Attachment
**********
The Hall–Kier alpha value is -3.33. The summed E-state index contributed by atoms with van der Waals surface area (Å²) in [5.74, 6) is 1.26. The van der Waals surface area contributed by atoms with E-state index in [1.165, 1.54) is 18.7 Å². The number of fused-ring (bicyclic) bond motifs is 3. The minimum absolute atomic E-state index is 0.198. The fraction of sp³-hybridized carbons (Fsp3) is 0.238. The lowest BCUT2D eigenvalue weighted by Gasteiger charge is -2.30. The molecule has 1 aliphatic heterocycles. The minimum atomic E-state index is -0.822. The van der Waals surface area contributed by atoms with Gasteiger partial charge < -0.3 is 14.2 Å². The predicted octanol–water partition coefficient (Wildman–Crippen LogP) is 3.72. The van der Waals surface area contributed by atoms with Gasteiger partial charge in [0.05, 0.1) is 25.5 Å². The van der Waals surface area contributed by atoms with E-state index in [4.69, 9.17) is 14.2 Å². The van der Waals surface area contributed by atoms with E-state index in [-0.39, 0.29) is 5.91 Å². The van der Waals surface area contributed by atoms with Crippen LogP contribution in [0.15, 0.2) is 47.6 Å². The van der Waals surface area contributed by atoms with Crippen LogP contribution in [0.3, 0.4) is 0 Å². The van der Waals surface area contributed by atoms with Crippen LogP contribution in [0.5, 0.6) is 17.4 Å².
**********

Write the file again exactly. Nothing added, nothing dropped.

The Hall–Kier alpha value is -3.33. The summed E-state index contributed by atoms with van der Waals surface area (Å²) in [5.74, 6) is 1.26. The van der Waals surface area contributed by atoms with E-state index in [1.165, 1.54) is 18.7 Å². The number of fused-ring (bicyclic) bond motifs is 3. The minimum absolute atomic E-state index is 0.198. The fraction of sp³-hybridized carbons (Fsp3) is 0.238. The lowest BCUT2D eigenvalue weighted by Gasteiger charge is -2.30. The molecule has 1 aliphatic heterocycles. The minimum atomic E-state index is -0.822. The van der Waals surface area contributed by atoms with Gasteiger partial charge < -0.3 is 14.2 Å². The predicted octanol–water partition coefficient (Wildman–Crippen LogP) is 3.72. The van der Waals surface area contributed by atoms with Gasteiger partial charge in [0.05, 0.1) is 25.5 Å². The van der Waals surface area contributed by atoms with E-state index in [4.69, 9.17) is 14.2 Å². The van der Waals surface area contributed by atoms with E-state index in [-0.39, 0.29) is 5.91 Å². The van der Waals surface area contributed by atoms with Crippen LogP contribution in [0.15, 0.2) is 47.6 Å². The van der Waals surface area contributed by atoms with Crippen LogP contribution in [0.3, 0.4) is 0 Å². The van der Waals surface area contributed by atoms with Crippen LogP contribution in [0.5, 0.6) is 17.4 Å².